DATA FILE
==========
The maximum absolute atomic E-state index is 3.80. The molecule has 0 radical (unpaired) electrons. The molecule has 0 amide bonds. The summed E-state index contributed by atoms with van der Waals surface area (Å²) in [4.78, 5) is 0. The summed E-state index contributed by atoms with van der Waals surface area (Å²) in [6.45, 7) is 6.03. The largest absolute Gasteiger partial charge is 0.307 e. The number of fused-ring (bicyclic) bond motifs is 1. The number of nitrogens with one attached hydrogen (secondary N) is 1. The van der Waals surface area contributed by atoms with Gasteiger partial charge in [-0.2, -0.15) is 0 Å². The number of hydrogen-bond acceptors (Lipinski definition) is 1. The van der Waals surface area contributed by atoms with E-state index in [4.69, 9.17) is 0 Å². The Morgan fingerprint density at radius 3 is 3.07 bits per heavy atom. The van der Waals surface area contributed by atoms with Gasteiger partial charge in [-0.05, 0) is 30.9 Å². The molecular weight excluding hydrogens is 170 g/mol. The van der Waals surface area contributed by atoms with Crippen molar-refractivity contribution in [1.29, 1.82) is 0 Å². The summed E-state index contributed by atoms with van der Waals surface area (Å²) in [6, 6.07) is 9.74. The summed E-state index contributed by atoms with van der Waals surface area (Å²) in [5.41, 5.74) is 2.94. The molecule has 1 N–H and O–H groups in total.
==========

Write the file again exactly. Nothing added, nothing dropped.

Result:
The maximum absolute atomic E-state index is 3.80. The molecule has 0 radical (unpaired) electrons. The molecule has 0 amide bonds. The summed E-state index contributed by atoms with van der Waals surface area (Å²) in [4.78, 5) is 0. The summed E-state index contributed by atoms with van der Waals surface area (Å²) in [6.45, 7) is 6.03. The largest absolute Gasteiger partial charge is 0.307 e. The number of fused-ring (bicyclic) bond motifs is 1. The number of nitrogens with one attached hydrogen (secondary N) is 1. The van der Waals surface area contributed by atoms with Gasteiger partial charge in [-0.2, -0.15) is 0 Å². The number of hydrogen-bond acceptors (Lipinski definition) is 1. The van der Waals surface area contributed by atoms with E-state index in [4.69, 9.17) is 0 Å². The Morgan fingerprint density at radius 3 is 3.07 bits per heavy atom. The van der Waals surface area contributed by atoms with Gasteiger partial charge in [-0.05, 0) is 30.9 Å². The molecular weight excluding hydrogens is 170 g/mol. The van der Waals surface area contributed by atoms with Crippen molar-refractivity contribution in [1.29, 1.82) is 0 Å². The summed E-state index contributed by atoms with van der Waals surface area (Å²) in [6, 6.07) is 9.74. The summed E-state index contributed by atoms with van der Waals surface area (Å²) in [5.41, 5.74) is 2.94. The molecule has 1 N–H and O–H groups in total.